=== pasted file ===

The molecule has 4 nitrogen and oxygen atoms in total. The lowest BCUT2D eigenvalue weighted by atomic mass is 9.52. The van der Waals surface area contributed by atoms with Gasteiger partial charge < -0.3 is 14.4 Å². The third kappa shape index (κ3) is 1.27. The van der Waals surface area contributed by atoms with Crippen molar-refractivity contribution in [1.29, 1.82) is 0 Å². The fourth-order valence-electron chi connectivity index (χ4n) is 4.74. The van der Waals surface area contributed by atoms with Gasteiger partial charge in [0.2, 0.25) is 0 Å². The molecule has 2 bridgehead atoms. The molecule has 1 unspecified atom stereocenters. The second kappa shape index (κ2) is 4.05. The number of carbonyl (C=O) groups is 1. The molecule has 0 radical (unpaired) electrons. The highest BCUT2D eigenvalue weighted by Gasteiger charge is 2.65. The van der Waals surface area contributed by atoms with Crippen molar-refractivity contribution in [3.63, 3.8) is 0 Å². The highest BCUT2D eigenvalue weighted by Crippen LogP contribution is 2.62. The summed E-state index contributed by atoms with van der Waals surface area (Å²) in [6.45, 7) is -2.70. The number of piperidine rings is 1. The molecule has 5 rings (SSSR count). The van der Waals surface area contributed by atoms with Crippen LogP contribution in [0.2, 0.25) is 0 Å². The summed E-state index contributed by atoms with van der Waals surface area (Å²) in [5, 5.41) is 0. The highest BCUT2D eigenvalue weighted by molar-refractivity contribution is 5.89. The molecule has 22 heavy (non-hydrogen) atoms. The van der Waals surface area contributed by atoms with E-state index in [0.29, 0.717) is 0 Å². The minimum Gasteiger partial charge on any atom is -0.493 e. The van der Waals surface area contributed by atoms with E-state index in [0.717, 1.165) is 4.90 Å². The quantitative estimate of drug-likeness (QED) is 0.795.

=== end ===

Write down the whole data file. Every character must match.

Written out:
The molecule has 4 nitrogen and oxygen atoms in total. The lowest BCUT2D eigenvalue weighted by atomic mass is 9.52. The van der Waals surface area contributed by atoms with Gasteiger partial charge < -0.3 is 14.4 Å². The third kappa shape index (κ3) is 1.27. The van der Waals surface area contributed by atoms with Crippen molar-refractivity contribution in [1.29, 1.82) is 0 Å². The fourth-order valence-electron chi connectivity index (χ4n) is 4.74. The van der Waals surface area contributed by atoms with Gasteiger partial charge in [0.2, 0.25) is 0 Å². The molecule has 2 bridgehead atoms. The molecule has 1 unspecified atom stereocenters. The second kappa shape index (κ2) is 4.05. The number of carbonyl (C=O) groups is 1. The molecule has 0 radical (unpaired) electrons. The highest BCUT2D eigenvalue weighted by Gasteiger charge is 2.65. The van der Waals surface area contributed by atoms with Crippen molar-refractivity contribution in [3.63, 3.8) is 0 Å². The highest BCUT2D eigenvalue weighted by Crippen LogP contribution is 2.62. The summed E-state index contributed by atoms with van der Waals surface area (Å²) in [6.45, 7) is -2.70. The number of piperidine rings is 1. The molecule has 5 rings (SSSR count). The van der Waals surface area contributed by atoms with Crippen LogP contribution in [0.2, 0.25) is 0 Å². The summed E-state index contributed by atoms with van der Waals surface area (Å²) in [5, 5.41) is 0. The highest BCUT2D eigenvalue weighted by molar-refractivity contribution is 5.89. The molecule has 22 heavy (non-hydrogen) atoms. The van der Waals surface area contributed by atoms with E-state index in [0.29, 0.717) is 0 Å². The minimum Gasteiger partial charge on any atom is -0.493 e. The van der Waals surface area contributed by atoms with E-state index in [0.717, 1.165) is 4.90 Å². The quantitative estimate of drug-likeness (QED) is 0.795.